Monday February 21, 2011
There is nothing that gives me more joy than cooking for friends. Here's the menu that I made for my dear friend, Maurice Peterson's birthday party. An evening of love, laughter and fun was had by all!!
(Maurice and Jim)
Guacamole and Chips
Hot Artichoke Dip
Spicy Chicken Cacciatore
Heirloom Flourless Chocolate Cake
Maurice Martini - made with homemade ginger simple syrup and Absolute Citron
Red and White Wine
Boulderwood Spring Water - sine and con gas - gas a la sodastream
Friday February 04, 2011
I must say as I read through the 17 recipes that I received for the contest I know that I am so graced to have created Heirloom Meals. To read the stories and the memories that are attached to the recipes touches my heart in the deepest place. Here are a couple of recipes and their stories:
Carol Way shares, "This soup was adapted from my grandmother’s recipe. My meme’ was French Canadian, born in Quebec City and made chicken soup year round. She was a purist, and believed that onion, celery and carrots were the only vegetables worthy of her soup. Depending on what was available, she would use rice or macaroni, never potatoes, as the starch.
My future daughter in law was born in Korea. When we visit Shane and Sophia in New York City, we always end up Korea town and feast on man doo and the Korean version of chicken soup. When I first had it, I made my version based on my grandmother’s simple soup but added an Asian flair!
It amazes me that recipes are universal. When I lived in Housatonic for over 20 years, my polish neighbor made a similar chicken soup but used potatoes while my grandmother thought potatoes would ruin the soup! My Italian father in law makes a minestrone version of chicken soup adding what ever is fresh and available from his garden.
I’m looking forward to hearing about all types of chicken soup even though I know I will never venture too far from Meme’s tried and true recipe! "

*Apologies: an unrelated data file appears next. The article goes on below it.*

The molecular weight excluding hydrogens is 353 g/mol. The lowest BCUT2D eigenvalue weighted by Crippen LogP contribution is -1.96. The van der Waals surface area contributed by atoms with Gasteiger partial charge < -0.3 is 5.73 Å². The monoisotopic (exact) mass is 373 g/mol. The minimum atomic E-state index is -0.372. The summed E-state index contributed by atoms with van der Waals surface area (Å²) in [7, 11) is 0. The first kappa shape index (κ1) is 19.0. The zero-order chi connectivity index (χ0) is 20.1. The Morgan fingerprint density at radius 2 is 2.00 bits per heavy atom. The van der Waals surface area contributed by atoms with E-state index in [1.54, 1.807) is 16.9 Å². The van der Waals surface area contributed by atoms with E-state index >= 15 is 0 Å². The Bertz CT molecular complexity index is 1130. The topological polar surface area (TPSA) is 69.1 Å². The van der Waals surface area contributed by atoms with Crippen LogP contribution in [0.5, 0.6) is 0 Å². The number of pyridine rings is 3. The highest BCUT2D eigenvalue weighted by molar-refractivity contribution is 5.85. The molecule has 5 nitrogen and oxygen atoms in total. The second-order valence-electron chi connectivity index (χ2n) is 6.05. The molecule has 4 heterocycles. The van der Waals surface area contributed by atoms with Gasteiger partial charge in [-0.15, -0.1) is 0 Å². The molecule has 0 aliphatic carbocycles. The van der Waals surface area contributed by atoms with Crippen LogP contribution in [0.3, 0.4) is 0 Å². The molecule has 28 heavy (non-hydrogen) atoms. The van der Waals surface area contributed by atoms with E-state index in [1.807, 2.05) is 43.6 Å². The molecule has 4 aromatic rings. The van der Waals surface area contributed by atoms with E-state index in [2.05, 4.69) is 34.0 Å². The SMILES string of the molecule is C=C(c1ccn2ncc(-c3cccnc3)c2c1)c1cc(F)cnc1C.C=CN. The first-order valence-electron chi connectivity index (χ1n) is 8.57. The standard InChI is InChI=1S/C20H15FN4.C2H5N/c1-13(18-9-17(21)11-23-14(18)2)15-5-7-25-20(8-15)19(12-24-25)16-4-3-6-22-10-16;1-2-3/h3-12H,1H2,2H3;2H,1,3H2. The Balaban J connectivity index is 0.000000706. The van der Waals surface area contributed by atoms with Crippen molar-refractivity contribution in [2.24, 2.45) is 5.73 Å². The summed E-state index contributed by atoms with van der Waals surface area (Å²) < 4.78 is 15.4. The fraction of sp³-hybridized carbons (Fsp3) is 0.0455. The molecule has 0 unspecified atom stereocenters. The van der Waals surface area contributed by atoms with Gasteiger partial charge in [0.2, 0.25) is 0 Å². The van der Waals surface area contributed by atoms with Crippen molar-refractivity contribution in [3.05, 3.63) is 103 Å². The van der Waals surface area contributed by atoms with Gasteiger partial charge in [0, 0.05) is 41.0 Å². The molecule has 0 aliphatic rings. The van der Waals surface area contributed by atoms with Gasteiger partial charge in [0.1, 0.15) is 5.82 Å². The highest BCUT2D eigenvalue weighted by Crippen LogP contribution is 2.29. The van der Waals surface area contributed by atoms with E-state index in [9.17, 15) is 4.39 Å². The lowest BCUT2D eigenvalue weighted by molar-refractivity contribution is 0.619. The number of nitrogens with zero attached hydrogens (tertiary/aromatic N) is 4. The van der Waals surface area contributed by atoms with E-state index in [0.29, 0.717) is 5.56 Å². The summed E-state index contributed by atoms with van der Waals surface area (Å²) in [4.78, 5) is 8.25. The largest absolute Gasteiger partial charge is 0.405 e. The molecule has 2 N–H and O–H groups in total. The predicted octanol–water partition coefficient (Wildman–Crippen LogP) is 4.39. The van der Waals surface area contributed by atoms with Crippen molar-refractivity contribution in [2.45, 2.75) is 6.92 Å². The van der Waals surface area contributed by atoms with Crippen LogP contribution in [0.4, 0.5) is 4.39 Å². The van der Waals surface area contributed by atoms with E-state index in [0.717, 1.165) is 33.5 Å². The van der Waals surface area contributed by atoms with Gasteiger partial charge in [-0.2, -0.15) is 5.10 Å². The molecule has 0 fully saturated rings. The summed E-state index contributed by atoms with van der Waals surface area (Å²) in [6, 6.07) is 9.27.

And, Mishy Lesser reveals: I come from a Jewish family and chicken soup is legendary not just for healing the sick but also as a ritual food that is sometimes enjoyed as we celebrate the Sabbath on Friday nights, and always for Passover. I’m sure ours is not the only family where there can be fierce rivalry over whose chicken soup reigns supreme, and more than once I’ve seen significant jockeying among cooks who want their soup to kick-off the meal. I can identify: I am that way with turkey, but that is another story. Recently my mother and I were planning a holiday menu that included chicken soup and she shared with me that she has never been able to replicate the smell of her mother’s soup. Mind you, my mother is eighty-three and that means she’s had countless opportunities to try to figure this out. We wondered if the aroma and flavor she remembers came from the chickens, what they were fed, whether her mother used chicken frames or extra parts, but we haven’t been able to crack the code. In her own words, she says “I remember chicken soup from my childhood as smelling absolutely wonderful and have never managed to experience that level of deliciousness again. Perhaps it is just remembering the past the way I want it to be, or perhaps someone out there has the answer!”
I will be sharing everyone's recipe and story in the days to come! Thank you from the bottom of my heart!!
Friday January 21, 2011
My dad met my Mom when he was 18, married when he was 20 and was absorbed into the Italian customs and household of my Mom. So, you always hear me talk about My Mom and Nana and our Italian traditions. We never really had any of my Dad's traditional foods. Murko is a Slavic last name - Russian or Czech? Not really sure but Slavic for sure. I think I need to heed my own advice and get to the bottom of that side of my heritage (an excellent conversation to engage on Facebook and twitter). This all started with a discussion with my Mom - we both have cabbages in our fridge. I said I thought I would try my hand at stuffed cabbage. I asked her if she remembered ever having it with Dad. She said, "yes." So we both decided to try making it and also trying hard not putting an "Italian" twist such as Romano cheese which is very hard to do.
I opened the old photo albums to see if Grandma or Grandpa would channel their Slavic taste buds into me.
I made stuffed cabbage last night sans any Italian cheese. Jim loved it. I think it needs some work - but here's the recipe I developed. Would love some authentic input!!
Friday January 07, 2011
Winter is a time for soup. Well, hot soup. And boy do we LOVE soup in this family. This week I made onion soup and pea soup. What's great is that they can be eaten as lunch or dinner and generally sates my appetite. I just bought all the ingredients to make Portuguese Kale soup this weekend - can't wait.
Here's my pea soup recipe.
Here's the onion soup recipe. And it's true - not a good first date food - the cheese is extremely stringy!!